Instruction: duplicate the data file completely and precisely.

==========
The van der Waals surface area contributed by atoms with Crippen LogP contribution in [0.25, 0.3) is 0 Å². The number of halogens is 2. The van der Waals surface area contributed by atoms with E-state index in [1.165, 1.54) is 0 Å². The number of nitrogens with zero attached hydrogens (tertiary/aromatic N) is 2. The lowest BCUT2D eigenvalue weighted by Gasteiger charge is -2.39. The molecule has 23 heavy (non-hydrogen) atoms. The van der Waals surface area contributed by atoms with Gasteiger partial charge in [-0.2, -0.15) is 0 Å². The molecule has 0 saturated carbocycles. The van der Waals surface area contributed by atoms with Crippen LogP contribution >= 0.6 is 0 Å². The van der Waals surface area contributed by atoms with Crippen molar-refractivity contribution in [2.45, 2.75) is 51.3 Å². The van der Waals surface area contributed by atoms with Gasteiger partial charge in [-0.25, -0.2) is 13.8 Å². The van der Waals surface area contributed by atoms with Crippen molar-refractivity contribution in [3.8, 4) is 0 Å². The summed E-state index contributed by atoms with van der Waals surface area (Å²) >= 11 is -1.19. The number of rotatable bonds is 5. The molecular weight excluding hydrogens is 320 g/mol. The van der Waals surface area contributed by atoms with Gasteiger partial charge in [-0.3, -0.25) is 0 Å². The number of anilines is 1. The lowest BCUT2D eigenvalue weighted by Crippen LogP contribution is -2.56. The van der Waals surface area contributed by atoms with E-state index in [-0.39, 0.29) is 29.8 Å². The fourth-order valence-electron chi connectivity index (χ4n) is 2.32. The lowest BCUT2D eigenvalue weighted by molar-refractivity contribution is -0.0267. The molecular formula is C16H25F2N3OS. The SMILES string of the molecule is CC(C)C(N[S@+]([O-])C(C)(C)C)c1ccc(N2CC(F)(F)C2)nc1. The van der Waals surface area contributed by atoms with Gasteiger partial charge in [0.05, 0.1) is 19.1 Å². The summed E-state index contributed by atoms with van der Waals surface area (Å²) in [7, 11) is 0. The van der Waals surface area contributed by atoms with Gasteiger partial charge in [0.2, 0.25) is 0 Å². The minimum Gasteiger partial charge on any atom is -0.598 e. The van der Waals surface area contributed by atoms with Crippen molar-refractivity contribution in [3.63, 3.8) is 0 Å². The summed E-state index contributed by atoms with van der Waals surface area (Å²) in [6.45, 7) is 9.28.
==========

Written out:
The van der Waals surface area contributed by atoms with Crippen LogP contribution in [0.25, 0.3) is 0 Å². The number of halogens is 2. The van der Waals surface area contributed by atoms with E-state index in [1.165, 1.54) is 0 Å². The number of nitrogens with zero attached hydrogens (tertiary/aromatic N) is 2. The lowest BCUT2D eigenvalue weighted by Gasteiger charge is -2.39. The molecule has 23 heavy (non-hydrogen) atoms. The van der Waals surface area contributed by atoms with Gasteiger partial charge in [-0.2, -0.15) is 0 Å². The molecule has 0 saturated carbocycles. The van der Waals surface area contributed by atoms with Crippen LogP contribution >= 0.6 is 0 Å². The van der Waals surface area contributed by atoms with Crippen molar-refractivity contribution in [2.45, 2.75) is 51.3 Å². The van der Waals surface area contributed by atoms with Gasteiger partial charge in [-0.25, -0.2) is 13.8 Å². The van der Waals surface area contributed by atoms with Crippen molar-refractivity contribution in [3.8, 4) is 0 Å². The summed E-state index contributed by atoms with van der Waals surface area (Å²) >= 11 is -1.19. The number of rotatable bonds is 5. The molecular weight excluding hydrogens is 320 g/mol. The van der Waals surface area contributed by atoms with Gasteiger partial charge in [-0.3, -0.25) is 0 Å². The number of anilines is 1. The lowest BCUT2D eigenvalue weighted by Crippen LogP contribution is -2.56. The van der Waals surface area contributed by atoms with E-state index in [-0.39, 0.29) is 29.8 Å². The fourth-order valence-electron chi connectivity index (χ4n) is 2.32. The lowest BCUT2D eigenvalue weighted by molar-refractivity contribution is -0.0267. The molecular formula is C16H25F2N3OS. The SMILES string of the molecule is CC(C)C(N[S@+]([O-])C(C)(C)C)c1ccc(N2CC(F)(F)C2)nc1. The van der Waals surface area contributed by atoms with Gasteiger partial charge in [0.05, 0.1) is 19.1 Å². The summed E-state index contributed by atoms with van der Waals surface area (Å²) in [7, 11) is 0. The van der Waals surface area contributed by atoms with Gasteiger partial charge in [0.2, 0.25) is 0 Å². The minimum Gasteiger partial charge on any atom is -0.598 e. The van der Waals surface area contributed by atoms with Crippen molar-refractivity contribution in [3.63, 3.8) is 0 Å². The summed E-state index contributed by atoms with van der Waals surface area (Å²) in [6.45, 7) is 9.28.